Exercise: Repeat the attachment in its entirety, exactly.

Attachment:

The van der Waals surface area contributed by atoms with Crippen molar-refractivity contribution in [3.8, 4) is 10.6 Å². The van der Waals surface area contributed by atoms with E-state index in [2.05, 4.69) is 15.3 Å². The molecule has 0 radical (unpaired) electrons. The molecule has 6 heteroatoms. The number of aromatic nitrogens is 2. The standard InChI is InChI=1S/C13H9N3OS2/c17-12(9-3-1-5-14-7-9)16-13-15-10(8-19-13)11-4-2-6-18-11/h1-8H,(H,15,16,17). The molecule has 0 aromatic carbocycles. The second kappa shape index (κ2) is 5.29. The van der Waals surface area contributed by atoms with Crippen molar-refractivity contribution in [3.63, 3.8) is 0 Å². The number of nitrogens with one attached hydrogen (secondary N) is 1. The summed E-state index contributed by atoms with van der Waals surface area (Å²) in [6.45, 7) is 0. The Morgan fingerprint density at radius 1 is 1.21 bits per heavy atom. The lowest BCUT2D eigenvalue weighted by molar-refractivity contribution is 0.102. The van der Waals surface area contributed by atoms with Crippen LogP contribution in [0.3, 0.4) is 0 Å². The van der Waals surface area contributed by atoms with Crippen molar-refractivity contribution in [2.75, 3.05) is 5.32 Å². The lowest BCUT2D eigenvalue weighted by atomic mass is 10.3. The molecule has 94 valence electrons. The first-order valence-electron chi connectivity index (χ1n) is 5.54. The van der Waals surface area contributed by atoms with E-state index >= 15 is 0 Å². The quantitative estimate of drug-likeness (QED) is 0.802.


The van der Waals surface area contributed by atoms with Crippen molar-refractivity contribution in [3.8, 4) is 10.6 Å². The van der Waals surface area contributed by atoms with E-state index in [2.05, 4.69) is 15.3 Å². The molecule has 0 radical (unpaired) electrons. The molecule has 6 heteroatoms. The number of aromatic nitrogens is 2. The standard InChI is InChI=1S/C13H9N3OS2/c17-12(9-3-1-5-14-7-9)16-13-15-10(8-19-13)11-4-2-6-18-11/h1-8H,(H,15,16,17). The molecule has 0 aromatic carbocycles. The second kappa shape index (κ2) is 5.29. The van der Waals surface area contributed by atoms with Crippen molar-refractivity contribution in [3.63, 3.8) is 0 Å². The number of nitrogens with one attached hydrogen (secondary N) is 1. The summed E-state index contributed by atoms with van der Waals surface area (Å²) in [6.45, 7) is 0. The Morgan fingerprint density at radius 1 is 1.21 bits per heavy atom. The lowest BCUT2D eigenvalue weighted by molar-refractivity contribution is 0.102. The van der Waals surface area contributed by atoms with Crippen LogP contribution in [0.3, 0.4) is 0 Å². The van der Waals surface area contributed by atoms with Crippen molar-refractivity contribution in [2.75, 3.05) is 5.32 Å². The lowest BCUT2D eigenvalue weighted by atomic mass is 10.3. The molecule has 94 valence electrons. The first-order valence-electron chi connectivity index (χ1n) is 5.54. The van der Waals surface area contributed by atoms with E-state index >= 15 is 0 Å². The quantitative estimate of drug-likeness (QED) is 0.802.